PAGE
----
Creating a winning EX formula to retain your best talent
If employee experience (EX) encapsulates what employees encounter and observe throughout their tenure at an organisation, the uncertain global economic outlook is only serving to shine an even brighter spotlight on EX.
At organisations look to reduce hiring, a new lexicon has entered the workplace conversation, as Gartner recently highlighted when it identified the top workplace predictions for CHROs in 2023.
CHROs, said Gartner, will turn to “quiet hiring” to acquire new organisational skills and capabilities by essentially asking employees to take on responsibilities and tasks beyond their job description.
Regardless of employees’ willingness to assume more responsibilities, what can organisations do to prevent potential burnout and turnover in the long term?
An effective strategy, suggested Gavin Morse, Senior People Scientist, Culture Amp, is for leaders and managers to conduct regular one-to-one meetings to help employees set priorities and clear roadblocks.
Speaking with HRM Magazine Asia, he elaborated, “Our research shows that high performers are most motivated when they receive constructive feedback at work. Organisations should ensure they are continuing to provide meaningful development and growth opportunities alongside any increases in workload, which can help to support employee engagement and retention.”
“Organisations should ensure they are continuing to provide meaningful development and growth opportunities alongside any increases in workload, which can help to support employee engagement and retention.” – Gavin Morse, Senior People Scientist, Culture Amp
“Measuring EX, including wellbeing and burnout risk, is crucial in this process. By collecting data and gaining insights, organisations can make more informed decisions to improve EX.”
The missing ingredient in the EX equation?
While employee engagement is critical for employees to feel a sense of belonging and purpose to their employers, many organisations are neglecting the importance of providing employees with autonomy and access to tools and systems that allow them to work efficiently.
Describing employee enablement as a crucial tool to boost productivity and enhance EX, Morse said, “This begins with thorough onboarding practices that enable employees to quickly become productive and remain with the company for a longer period of time.”
He also highlighted why organisations operating with a reduced workforce should examine the amount of time employees spend navigating inefficient or outdated systems and processes, which consumes time, creates fatigue and frustration, and negatively impact employees’ motivations to go above and beyond in their role.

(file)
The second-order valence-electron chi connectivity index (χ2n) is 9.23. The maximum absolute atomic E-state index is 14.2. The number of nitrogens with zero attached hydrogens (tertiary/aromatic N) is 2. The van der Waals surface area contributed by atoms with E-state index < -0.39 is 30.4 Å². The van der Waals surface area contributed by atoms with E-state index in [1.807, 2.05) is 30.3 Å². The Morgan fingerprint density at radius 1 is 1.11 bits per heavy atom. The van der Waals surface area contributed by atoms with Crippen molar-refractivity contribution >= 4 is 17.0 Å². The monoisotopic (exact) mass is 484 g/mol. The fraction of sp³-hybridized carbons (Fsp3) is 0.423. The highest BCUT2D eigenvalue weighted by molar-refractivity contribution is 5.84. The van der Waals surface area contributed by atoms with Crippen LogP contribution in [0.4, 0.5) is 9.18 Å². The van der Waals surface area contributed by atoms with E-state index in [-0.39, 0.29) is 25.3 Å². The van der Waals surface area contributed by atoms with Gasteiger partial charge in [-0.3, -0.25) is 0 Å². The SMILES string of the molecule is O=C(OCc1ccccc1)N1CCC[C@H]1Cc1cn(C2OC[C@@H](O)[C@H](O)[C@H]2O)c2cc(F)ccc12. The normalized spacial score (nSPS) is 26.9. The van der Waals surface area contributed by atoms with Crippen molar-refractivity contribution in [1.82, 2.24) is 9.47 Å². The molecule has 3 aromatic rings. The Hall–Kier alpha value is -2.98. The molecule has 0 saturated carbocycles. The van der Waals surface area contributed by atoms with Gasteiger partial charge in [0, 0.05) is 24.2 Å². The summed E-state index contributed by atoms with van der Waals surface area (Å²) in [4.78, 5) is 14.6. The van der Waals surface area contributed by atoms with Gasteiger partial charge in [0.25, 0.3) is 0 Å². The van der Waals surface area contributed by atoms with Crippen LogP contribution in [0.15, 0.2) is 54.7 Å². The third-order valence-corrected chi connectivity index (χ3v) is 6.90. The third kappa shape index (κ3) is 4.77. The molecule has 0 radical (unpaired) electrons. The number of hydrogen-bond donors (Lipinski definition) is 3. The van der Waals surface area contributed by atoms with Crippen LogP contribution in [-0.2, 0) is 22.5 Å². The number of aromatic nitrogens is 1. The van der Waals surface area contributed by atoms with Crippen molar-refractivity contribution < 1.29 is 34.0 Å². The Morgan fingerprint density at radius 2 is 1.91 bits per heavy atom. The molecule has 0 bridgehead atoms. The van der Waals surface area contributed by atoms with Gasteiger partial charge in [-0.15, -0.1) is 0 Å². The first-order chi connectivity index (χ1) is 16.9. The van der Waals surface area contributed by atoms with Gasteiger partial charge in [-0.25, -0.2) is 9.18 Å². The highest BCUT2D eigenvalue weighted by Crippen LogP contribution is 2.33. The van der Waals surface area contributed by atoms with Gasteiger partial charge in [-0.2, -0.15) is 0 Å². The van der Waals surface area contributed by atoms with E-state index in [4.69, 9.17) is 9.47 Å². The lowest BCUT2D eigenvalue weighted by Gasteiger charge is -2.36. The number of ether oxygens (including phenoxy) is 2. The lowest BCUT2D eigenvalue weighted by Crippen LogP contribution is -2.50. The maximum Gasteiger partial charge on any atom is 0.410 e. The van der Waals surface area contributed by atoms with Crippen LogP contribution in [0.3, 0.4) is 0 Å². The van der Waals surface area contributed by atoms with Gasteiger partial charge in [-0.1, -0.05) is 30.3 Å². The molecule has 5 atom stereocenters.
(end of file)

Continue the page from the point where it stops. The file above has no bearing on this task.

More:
“It’s also vital to remember that effective enablement is an ongoing process that requires continuous training, communications, and employee feedback to make adjustments and updates to work practices,” said Morse.
Elevating EX to retain your best talent
If organisations are looking for internal candidates to take on extra responsibilities, it is perhaps natural that they turn first to their top-performing employees.
These employees are not only more likely to succeed but may also be more motivated to upskill themselves as they look to enhance their careers. What then, can organisations do to improve employee engagement and provide a compelling incentive for top performers to stay and save costs on new hires?
A well-designed EX must include strong and inspiring leadership, career development opportunities, and meaningful feedback, suggested Morse, before adding, “Leaders can demonstrate their commitment to employee engagement by regularly communicating the company’s vision and values, and by empowering employees to take ownership of their work. Providing opportunities for professional growth, such as training and development programmes, can also help retain employees and keep them motivated.”
READ: Why organisational success begins with employee development
Reiterating that constructive feedback is essential to keep high performers engaged, he also encouraged leaders and managers to set clear performance expectations and provide regular feedback on an employee’s strengths and areas for improvement.
While this will help high performers feel valued and provide a sense of purpose, leaders and managers should also manage expectations in terms of displaying the tendency to ask high performers to take on most responsibilities and work tasks.
To better support employees, Morse advised organisations to promote more sustainable work practices that include offering flexible work arrangements, providing work-life opportunities, and encouraging employees to take time off when needed.
“By taking these steps, organisations can improve EX and retain their top talent for the long term,” he concluded.
Click here to find out how you can successfully map EX in your organisation.